On August 26th, The Fourteenth Goldfish by Jennifer L. Holm will be released. (Once again, I was lucky enough to read an ARC courtesy of NetGalley.) Well, let me go ahead and tell my librarian friends who work with upper elementary and middle grade readers that this books is a must purchase for your collections! The Fourteenth Goldfish is highly entertaining, delivers an important message, offers opportunities for further research, and shows readers just how cool science can be. I’m hoping to use this book as a read-aloud with several classes in my school this year, and I’m already looking forward to the discussions it will generate.
Things were so much simpler for Ellie in elementary school. She didn’t have to worry about where to sit in the cafeteria, losing her best friend, or all the other changes middle school brings. Well, soon Ellie will have one more change…and this one will rock her entire world.
One day, Ellie’s mom brings home a strange yet oddly familiar boy. He bears a striking resemblance to her grandfather, but Ellie doesn’t know of any long-lost relatives who would just show up all of a sudden. So who is this odd, crotchety, young boy?
Well, as it turns out, this boy actually is Ellie’s grandfather, Melvin. Through his research with jellyfish, he seems to have found the “cure” for aging, and this seventy-six year old man now looks like a teenager. (He still acts like an old man, though.) Melvin shares his discovery with Ellie and enlists her help in retrieving the research that he’s sure will win him a Nobel Prize.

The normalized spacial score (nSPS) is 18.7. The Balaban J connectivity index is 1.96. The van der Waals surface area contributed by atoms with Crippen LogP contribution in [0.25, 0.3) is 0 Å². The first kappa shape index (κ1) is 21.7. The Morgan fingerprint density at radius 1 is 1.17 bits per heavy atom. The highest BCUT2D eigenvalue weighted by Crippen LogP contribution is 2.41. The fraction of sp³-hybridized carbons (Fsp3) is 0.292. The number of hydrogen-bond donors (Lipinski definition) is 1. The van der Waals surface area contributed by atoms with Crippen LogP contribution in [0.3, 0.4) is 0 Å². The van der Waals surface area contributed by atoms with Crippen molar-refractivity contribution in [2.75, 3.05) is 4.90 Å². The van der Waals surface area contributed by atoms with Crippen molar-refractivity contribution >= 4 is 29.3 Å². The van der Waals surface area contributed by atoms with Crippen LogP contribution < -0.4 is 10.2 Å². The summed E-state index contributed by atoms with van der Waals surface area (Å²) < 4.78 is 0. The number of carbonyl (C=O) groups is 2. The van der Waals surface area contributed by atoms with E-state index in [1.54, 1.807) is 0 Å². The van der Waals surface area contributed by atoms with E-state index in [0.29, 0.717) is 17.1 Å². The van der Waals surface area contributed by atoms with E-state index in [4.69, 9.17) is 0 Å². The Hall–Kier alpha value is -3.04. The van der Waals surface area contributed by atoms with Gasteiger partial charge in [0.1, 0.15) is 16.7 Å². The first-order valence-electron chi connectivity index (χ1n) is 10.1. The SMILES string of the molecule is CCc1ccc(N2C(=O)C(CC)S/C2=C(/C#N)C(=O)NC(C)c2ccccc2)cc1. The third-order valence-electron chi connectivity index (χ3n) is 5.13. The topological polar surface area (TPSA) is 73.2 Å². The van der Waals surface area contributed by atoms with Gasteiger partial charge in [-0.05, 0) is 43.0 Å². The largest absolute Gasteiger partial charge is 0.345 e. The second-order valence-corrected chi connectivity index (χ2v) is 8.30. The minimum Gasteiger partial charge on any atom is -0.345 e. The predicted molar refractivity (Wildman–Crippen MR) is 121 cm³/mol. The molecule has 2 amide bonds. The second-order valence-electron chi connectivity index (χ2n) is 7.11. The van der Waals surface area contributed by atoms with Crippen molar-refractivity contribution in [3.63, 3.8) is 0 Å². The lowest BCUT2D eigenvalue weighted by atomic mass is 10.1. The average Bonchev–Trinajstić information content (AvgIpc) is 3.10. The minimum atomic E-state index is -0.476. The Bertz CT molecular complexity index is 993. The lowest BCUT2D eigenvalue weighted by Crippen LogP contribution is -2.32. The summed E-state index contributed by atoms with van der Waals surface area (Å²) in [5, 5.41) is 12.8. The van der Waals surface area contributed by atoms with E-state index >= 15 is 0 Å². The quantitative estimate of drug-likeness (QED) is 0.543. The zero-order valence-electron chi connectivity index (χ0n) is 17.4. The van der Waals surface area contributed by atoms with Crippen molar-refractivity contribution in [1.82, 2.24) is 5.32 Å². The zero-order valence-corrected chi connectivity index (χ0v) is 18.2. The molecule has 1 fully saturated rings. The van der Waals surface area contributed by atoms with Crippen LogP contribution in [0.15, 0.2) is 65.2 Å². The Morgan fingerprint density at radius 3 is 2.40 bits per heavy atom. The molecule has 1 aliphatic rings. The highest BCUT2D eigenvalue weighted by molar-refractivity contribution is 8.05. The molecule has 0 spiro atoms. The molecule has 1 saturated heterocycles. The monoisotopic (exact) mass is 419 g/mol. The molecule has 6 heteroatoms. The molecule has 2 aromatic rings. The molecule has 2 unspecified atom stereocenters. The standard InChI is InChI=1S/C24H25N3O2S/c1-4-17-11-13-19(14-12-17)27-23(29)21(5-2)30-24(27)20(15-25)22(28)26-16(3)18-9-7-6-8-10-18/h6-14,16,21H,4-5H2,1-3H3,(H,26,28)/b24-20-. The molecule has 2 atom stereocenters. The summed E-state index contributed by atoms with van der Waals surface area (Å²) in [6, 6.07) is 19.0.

Ellie is intrigued by her grandfather’s work, but, the more she learns about science and what happens after important discoveries–like Oppenheimer’s work on the atomic bomb–the more she wonders if Melvin’s breakthrough is a good thing. Does the world really need a cure for aging? What would be the consequences if such a thing were available?
As Ellie explores the scientific possibilities with her grandfather, she’s also coming to grips the changes in her own life. Maybe it’s okay that she’s letting go of old friends and making new ones. Moving on is a part of life, right? Now, all she needs to do is convince her grandfather of that…
Like I mentioned previously, I really want to use this book as a read-aloud, particularly with my fifth grade students. My school’s major focus this year is science, and I think The Fourteenth Goldfish could really serve as a catalyst for some intriguing conversations and inquiry-based science projects with my students.
Science aside, The Fourteenth Goldfish also teaches readers important lessons on moving forward, even when things don’t go the way we want them to. Ellie’s relationship with her best friend just wasn’t the same when they reached middle school. Was she sad about this? Yes, but she worked to make new friends who shared her interests. That’s something even adults–like myself–can learn from. Ellie’s grandfather also needed to learn the importance of moving forward instead of looking back, and I think Ellie definitely helped him with that.
If I haven’t made it perfectly clear already, I adore The Fourteenth Goldfish, and I think this book is a necessary purchase for any school or public library that serves upper elementary and middle grades. I hope my students (and teachers) love it as much as I do!
To learn a little more about The Fourteenth Goldfish from Jennifer Holm herself, check out this cool video on YouTube. Enjoy, and believe in the possible!